The UN Committee on the Rights of the Child said “tens of thousands of children worldwide” had been abused systemically for years within the Catholic church.
It urged the Holy See to “immediately remove all known and suspected child sexual abusers from assignment and refer the matter to the relevant law enforcement authorities for investigation and prosecution purposes”.
In a hard-hitting report, the committee said the Roman Catholic Church was falling far short of its stated committment to stem abuse by priests and lay employees, including in schools.
“The Committee is gravely concerned that the Holy See has not acknowledged the extent of the crimes committed, has not taken the necessary measures to address cases of child sexual abuse and to protect children, and has adopted policies and practices which have led to the continuation of the abuse by and the impunity of the perpetrators,” it added.
It blasted the practice of transferring abusers to different parishes within countries, and even across borders, in an attempt to cover up their crimes and remove them from the clutches of justice.
“Offenders’ mobility, which has allowed many priests to remain in contact with children and to continue to abuse them, still places children in many countries at high risk of sexual abuse, as dozens of child sexual offenders are reported to be still in contact with children,” it said.
The report followed a landmark hearing last month during which members of the committee — made up of 18 independent human rights experts from around the globe — grilled senior Churchmen and repeatedly questioned the Vatican’s resolve.
Like other signatories of the 1989 UN Convention on the Rights of the Child, the Vatican agrees to be scrutinised by the panel.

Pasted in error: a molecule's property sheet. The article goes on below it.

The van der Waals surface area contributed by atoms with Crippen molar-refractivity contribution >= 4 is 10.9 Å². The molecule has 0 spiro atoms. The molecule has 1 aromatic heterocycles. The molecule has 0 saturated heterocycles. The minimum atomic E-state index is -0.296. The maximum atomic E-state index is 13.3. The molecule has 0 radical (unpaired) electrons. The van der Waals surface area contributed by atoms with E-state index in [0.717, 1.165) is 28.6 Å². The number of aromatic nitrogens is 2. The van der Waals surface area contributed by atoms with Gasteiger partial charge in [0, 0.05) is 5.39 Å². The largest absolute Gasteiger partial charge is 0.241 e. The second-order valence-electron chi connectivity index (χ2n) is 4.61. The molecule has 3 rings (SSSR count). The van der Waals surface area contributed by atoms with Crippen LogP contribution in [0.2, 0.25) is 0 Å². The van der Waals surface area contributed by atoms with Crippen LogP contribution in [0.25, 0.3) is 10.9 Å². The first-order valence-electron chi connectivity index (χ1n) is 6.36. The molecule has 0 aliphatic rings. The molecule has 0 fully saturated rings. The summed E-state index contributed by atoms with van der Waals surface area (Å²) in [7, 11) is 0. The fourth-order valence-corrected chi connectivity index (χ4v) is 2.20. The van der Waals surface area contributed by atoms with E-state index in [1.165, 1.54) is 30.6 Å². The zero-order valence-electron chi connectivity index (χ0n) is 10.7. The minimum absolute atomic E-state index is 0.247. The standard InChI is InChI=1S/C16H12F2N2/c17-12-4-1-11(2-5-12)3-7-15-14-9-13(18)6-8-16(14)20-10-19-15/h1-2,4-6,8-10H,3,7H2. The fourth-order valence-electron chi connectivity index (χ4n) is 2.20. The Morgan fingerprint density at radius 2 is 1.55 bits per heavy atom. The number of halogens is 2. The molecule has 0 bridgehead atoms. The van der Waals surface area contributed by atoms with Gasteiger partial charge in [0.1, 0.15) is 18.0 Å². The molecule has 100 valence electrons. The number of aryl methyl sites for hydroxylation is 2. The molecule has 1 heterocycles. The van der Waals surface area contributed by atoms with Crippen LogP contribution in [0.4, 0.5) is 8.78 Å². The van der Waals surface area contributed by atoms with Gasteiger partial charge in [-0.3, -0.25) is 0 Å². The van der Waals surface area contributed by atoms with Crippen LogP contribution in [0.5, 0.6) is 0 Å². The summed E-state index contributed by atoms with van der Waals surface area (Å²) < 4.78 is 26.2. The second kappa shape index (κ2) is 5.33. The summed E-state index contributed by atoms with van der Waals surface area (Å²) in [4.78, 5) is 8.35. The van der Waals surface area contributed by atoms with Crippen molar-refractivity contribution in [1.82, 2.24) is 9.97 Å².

‘Code of silence’
It appeared before the committee in 1995, but that was prior to the abuse issue bursting into the spotlight.
Since 2001, Church abuse cases from around the globe have been dealt with internally by the Congregation for the Doctrine of the Faith — the Vatican’s justice department.
The committee complained that it had failed to receive data on all cases of child sexual abuse handled by the congregation or the resulting punishments.
It criticised the Church for dealing with the abuse behind closed doors, allowing “the vast majority of abusers and almost all those who concealed child sexual abuse to escape judicial proceedings in states where abuses were committed”.
It also denounced the “code of silence” imposed on clergy under threat of excommunication, saying that it meant that cases of abuse where hardly ever reported to national law enforcement authorities.
Church whistleblowers had been “ostracised, demoted and fired”, while priests who remained silent were even congratulated, and victims who were compensated bound by confidentiality clauses.
Benedict XVI, pontiff from 2005 to 2013, was the first pope to apologise to abuse victims and call for zero tolerance, though critics said rhetoric outstripped real action.
His successor Pope Francis has said Catholics should feel “shame” for abuse and in December created a commission to investigate sex crimes, enforce prevention and care for victims.
The UN committee welcomed that, but said it did not go far enough and that it was time for the Holy See to create an independent human rights mechanism to address abuse.
Referring to Ireland’s “Magdalene Laundries” — Church-run institutions for unmarried girls who got pregnant, finally closed in 1996 — the committee said the Vatican had failed to provide justice despite “slavery like” conditions, degrading treatment, violence and sexual abuse.
It also said Church archives should be opened in order to hold accountable abusers and all those who concealed their crimes and knowingly placed offenders in contact with children.
The UN committee’s recommendations are non-binding. The Vatican is expected to make a statement in response later Wednesday.